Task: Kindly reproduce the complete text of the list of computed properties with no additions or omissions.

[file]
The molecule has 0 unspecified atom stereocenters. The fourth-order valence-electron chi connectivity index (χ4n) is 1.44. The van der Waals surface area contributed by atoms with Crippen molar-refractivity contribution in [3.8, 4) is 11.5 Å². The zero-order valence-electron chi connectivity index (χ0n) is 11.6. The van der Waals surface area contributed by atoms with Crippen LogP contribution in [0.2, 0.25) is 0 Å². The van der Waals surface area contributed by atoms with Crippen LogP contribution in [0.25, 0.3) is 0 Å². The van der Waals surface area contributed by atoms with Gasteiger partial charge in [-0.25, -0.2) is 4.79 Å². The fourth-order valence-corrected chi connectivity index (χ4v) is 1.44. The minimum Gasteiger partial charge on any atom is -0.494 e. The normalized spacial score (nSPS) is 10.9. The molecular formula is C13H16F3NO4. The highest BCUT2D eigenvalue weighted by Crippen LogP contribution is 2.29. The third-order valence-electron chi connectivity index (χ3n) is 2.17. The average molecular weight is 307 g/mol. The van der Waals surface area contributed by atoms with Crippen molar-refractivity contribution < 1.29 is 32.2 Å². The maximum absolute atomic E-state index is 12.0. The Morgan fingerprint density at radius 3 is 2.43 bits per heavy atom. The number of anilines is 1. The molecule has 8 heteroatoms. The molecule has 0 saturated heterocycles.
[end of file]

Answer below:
The molecule has 0 unspecified atom stereocenters. The fourth-order valence-electron chi connectivity index (χ4n) is 1.44. The van der Waals surface area contributed by atoms with Crippen molar-refractivity contribution in [3.8, 4) is 11.5 Å². The zero-order valence-electron chi connectivity index (χ0n) is 11.6. The van der Waals surface area contributed by atoms with Crippen LogP contribution in [0.2, 0.25) is 0 Å². The van der Waals surface area contributed by atoms with Crippen LogP contribution in [0.25, 0.3) is 0 Å². The van der Waals surface area contributed by atoms with Gasteiger partial charge in [-0.25, -0.2) is 4.79 Å². The fourth-order valence-corrected chi connectivity index (χ4v) is 1.44. The minimum Gasteiger partial charge on any atom is -0.494 e. The normalized spacial score (nSPS) is 10.9. The molecular formula is C13H16F3NO4. The highest BCUT2D eigenvalue weighted by Crippen LogP contribution is 2.29. The third-order valence-electron chi connectivity index (χ3n) is 2.17. The average molecular weight is 307 g/mol. The van der Waals surface area contributed by atoms with Crippen molar-refractivity contribution < 1.29 is 32.2 Å². The maximum absolute atomic E-state index is 12.0. The Morgan fingerprint density at radius 3 is 2.43 bits per heavy atom. The number of anilines is 1. The molecule has 8 heteroatoms. The molecule has 0 saturated heterocycles.